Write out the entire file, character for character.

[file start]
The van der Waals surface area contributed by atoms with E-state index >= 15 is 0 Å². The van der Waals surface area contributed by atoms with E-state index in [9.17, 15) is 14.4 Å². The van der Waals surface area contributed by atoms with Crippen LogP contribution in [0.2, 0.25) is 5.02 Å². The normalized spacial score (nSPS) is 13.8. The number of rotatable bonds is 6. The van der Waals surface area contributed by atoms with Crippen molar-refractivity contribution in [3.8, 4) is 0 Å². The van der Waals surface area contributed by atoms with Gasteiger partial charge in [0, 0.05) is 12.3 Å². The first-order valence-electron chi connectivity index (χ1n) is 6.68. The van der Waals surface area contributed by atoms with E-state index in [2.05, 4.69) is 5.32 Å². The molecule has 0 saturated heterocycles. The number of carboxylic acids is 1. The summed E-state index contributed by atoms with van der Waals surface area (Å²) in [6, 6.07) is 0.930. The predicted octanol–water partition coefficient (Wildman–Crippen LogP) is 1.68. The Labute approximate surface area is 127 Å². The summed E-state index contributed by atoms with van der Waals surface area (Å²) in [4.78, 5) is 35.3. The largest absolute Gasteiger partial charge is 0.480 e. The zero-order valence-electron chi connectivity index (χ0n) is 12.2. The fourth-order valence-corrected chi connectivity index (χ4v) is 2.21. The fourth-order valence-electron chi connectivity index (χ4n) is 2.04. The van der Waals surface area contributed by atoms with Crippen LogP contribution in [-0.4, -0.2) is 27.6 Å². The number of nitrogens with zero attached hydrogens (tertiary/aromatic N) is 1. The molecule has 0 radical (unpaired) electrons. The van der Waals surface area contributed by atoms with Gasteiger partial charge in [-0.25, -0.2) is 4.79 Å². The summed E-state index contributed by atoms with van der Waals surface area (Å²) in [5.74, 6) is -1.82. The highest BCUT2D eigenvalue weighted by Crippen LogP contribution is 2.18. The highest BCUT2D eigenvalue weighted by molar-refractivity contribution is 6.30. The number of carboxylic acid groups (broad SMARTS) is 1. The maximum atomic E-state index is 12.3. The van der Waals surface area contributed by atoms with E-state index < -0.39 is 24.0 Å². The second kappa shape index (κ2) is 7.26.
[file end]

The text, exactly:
The van der Waals surface area contributed by atoms with E-state index >= 15 is 0 Å². The van der Waals surface area contributed by atoms with E-state index in [9.17, 15) is 14.4 Å². The van der Waals surface area contributed by atoms with Crippen LogP contribution in [0.2, 0.25) is 5.02 Å². The normalized spacial score (nSPS) is 13.8. The number of rotatable bonds is 6. The van der Waals surface area contributed by atoms with Crippen molar-refractivity contribution in [3.8, 4) is 0 Å². The van der Waals surface area contributed by atoms with Gasteiger partial charge in [0, 0.05) is 12.3 Å². The first-order valence-electron chi connectivity index (χ1n) is 6.68. The van der Waals surface area contributed by atoms with E-state index in [2.05, 4.69) is 5.32 Å². The molecule has 0 saturated heterocycles. The number of carboxylic acids is 1. The summed E-state index contributed by atoms with van der Waals surface area (Å²) in [6, 6.07) is 0.930. The predicted octanol–water partition coefficient (Wildman–Crippen LogP) is 1.68. The Labute approximate surface area is 127 Å². The summed E-state index contributed by atoms with van der Waals surface area (Å²) in [4.78, 5) is 35.3. The largest absolute Gasteiger partial charge is 0.480 e. The zero-order valence-electron chi connectivity index (χ0n) is 12.2. The fourth-order valence-corrected chi connectivity index (χ4v) is 2.21. The fourth-order valence-electron chi connectivity index (χ4n) is 2.04. The van der Waals surface area contributed by atoms with Crippen LogP contribution in [-0.4, -0.2) is 27.6 Å². The number of nitrogens with zero attached hydrogens (tertiary/aromatic N) is 1. The molecule has 0 radical (unpaired) electrons. The van der Waals surface area contributed by atoms with Gasteiger partial charge in [-0.25, -0.2) is 4.79 Å². The summed E-state index contributed by atoms with van der Waals surface area (Å²) in [5.74, 6) is -1.82. The highest BCUT2D eigenvalue weighted by Crippen LogP contribution is 2.18. The highest BCUT2D eigenvalue weighted by molar-refractivity contribution is 6.30. The number of carboxylic acid groups (broad SMARTS) is 1. The maximum atomic E-state index is 12.3. The van der Waals surface area contributed by atoms with E-state index < -0.39 is 24.0 Å². The second kappa shape index (κ2) is 7.26.